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This is not your parents' hip replacement
Discover a few ways the surgery has gotten better.
Hip replacement surgery has been helping people improve mobility and reduce pain for decades, and it's gotten even better over the years. New techniques and technology have led to improvements in recovery time, less pain after surgery and longer-lasting implants. Here are five ways hip replacement surgery is better than ever.
1. Less pain.
Hip replacements today use improved anesthesia and pain control techniques both during and after surgery, the American Association of Hip and Knee Surgeons (AAHKS) reports. For instance, in the past, general anesthesia was the norm for total hip replacement surgery. Today, some patients are able to have regional anesthesia such as nerve blocks. That can reduce pain in the days after surgery.
2. Shorter hospital stays.
In the past, you could expect to spend a week in the hospital after hip replacement surgery. Today you might go home after just one to two days—or even the same day. That's partly due to improved anesthesia and pain control options. And for many patients, minimally invasive surgery is now an option for hip replacement. This type of surgery uses smaller incisions and causes less damage to muscles, and it may shorten healing times. Changes in surgical technique and new medications also reduce blood loss during the operation, which can help you go home sooner.
3. Rapid recovery.
When your pain is under control, you can start your physical therapy (PT) and begin to get stronger sooner. In fact, your PT may start the same day of your surgery.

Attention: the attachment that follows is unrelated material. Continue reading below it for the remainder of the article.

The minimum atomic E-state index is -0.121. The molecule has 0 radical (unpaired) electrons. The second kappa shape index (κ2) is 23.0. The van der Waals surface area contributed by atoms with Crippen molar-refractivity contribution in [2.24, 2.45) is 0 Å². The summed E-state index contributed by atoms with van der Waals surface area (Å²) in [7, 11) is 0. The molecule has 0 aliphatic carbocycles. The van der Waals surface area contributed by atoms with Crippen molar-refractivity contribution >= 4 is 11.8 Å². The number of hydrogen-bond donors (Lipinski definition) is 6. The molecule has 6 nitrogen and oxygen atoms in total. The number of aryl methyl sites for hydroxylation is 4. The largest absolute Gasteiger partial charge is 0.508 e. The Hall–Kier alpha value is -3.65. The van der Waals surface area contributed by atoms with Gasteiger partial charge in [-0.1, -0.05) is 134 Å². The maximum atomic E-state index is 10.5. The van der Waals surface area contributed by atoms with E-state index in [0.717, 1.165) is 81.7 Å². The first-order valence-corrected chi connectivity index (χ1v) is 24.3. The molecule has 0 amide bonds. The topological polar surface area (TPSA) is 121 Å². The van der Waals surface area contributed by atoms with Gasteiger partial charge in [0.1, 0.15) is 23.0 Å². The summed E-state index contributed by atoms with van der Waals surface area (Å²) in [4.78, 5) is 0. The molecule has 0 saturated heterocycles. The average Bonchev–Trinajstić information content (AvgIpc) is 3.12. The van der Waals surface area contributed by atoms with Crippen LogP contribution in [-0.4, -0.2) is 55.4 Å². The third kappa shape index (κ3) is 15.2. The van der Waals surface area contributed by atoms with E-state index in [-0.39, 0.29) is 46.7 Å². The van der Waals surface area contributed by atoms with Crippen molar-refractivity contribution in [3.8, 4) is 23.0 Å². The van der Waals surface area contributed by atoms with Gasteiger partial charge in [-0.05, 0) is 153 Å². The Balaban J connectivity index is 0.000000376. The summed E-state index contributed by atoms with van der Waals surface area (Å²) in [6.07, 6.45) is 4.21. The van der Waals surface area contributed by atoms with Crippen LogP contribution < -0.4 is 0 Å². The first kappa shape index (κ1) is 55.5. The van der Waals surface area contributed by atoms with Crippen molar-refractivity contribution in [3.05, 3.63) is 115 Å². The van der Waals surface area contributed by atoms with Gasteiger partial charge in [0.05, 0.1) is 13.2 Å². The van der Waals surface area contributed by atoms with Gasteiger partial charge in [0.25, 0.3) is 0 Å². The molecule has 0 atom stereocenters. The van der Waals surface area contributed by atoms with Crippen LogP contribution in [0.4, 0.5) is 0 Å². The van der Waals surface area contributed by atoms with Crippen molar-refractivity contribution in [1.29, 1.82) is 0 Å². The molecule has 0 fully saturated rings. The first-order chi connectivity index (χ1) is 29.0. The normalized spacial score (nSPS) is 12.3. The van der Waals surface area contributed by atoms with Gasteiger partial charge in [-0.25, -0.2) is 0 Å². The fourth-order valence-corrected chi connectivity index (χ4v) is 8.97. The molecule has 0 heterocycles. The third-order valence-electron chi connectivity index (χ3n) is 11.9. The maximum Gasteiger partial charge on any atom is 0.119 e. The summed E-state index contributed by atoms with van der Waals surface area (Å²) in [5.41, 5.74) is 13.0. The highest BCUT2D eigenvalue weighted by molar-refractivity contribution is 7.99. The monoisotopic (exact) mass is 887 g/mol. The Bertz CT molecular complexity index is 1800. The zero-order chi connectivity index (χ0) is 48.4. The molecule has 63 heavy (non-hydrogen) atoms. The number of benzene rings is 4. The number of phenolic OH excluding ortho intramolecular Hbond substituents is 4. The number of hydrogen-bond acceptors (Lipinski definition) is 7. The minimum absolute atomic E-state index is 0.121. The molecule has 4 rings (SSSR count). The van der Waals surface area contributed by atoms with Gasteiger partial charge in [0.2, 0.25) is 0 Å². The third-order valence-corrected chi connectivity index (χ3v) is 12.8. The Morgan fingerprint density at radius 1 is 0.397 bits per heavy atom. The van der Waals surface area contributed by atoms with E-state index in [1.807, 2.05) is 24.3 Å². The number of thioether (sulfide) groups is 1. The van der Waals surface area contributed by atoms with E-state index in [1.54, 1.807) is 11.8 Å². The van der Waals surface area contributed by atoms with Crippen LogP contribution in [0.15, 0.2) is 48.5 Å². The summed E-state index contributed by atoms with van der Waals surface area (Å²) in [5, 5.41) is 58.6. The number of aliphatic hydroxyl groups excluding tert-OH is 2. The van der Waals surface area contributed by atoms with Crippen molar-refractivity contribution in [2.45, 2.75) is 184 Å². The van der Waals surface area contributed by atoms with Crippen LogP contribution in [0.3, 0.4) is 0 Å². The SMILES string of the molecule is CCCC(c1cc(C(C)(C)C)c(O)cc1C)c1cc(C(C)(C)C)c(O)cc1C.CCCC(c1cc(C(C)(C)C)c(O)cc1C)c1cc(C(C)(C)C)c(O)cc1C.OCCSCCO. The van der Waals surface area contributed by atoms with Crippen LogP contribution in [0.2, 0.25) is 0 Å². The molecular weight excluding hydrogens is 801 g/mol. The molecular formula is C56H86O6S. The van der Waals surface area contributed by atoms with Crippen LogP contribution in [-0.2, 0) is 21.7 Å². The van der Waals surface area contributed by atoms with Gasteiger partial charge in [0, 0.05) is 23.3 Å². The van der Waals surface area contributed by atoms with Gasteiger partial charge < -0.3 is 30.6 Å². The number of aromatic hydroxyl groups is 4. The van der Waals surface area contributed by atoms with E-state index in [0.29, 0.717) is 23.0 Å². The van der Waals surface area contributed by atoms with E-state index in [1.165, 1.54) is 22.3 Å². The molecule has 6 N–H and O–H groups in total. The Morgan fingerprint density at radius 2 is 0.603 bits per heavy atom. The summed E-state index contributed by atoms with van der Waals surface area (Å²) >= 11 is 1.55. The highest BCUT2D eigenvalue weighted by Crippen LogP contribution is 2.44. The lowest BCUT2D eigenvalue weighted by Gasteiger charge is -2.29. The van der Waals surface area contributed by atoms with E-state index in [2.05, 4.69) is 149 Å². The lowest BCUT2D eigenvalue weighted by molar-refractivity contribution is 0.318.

4. Longer-lasting implants.
Hip implants are made of durable materials. But in the past, the liner that replaces the cushioning cartilage in the hip tended to wear out sooner than other parts of the implant, often after just 10 years. Improved materials mean liners last longer. Many hip implants inserted today will still be going strong after 20 years.
5. Customized implants
New technology can help today's surgeons fit implants precisely and place them accurately. Using computer models and, in some cases, MRI or CT scans, surgeons can make a virtual model of your hip joint—helping them to guide your surgery with precision. Robotic-assisted surgery can help surgeons by using very small movements to adjust your hip to receive the implant. Some surgeons create 3-D guides for each patient to ensure proper alignment of the new hip. These new technologies can improve the accuracy of your surgery, but researchers don't know yet if they lead to better long-term outcomes, the AAHKS reports. Your surgeon can help you decide if these new systems would be right for you.
Is a new hip in your future?
Hip replacement surgery has helped many people get back to the activities they love. Talk to your doctor to learn out about the benefits of the surgery.
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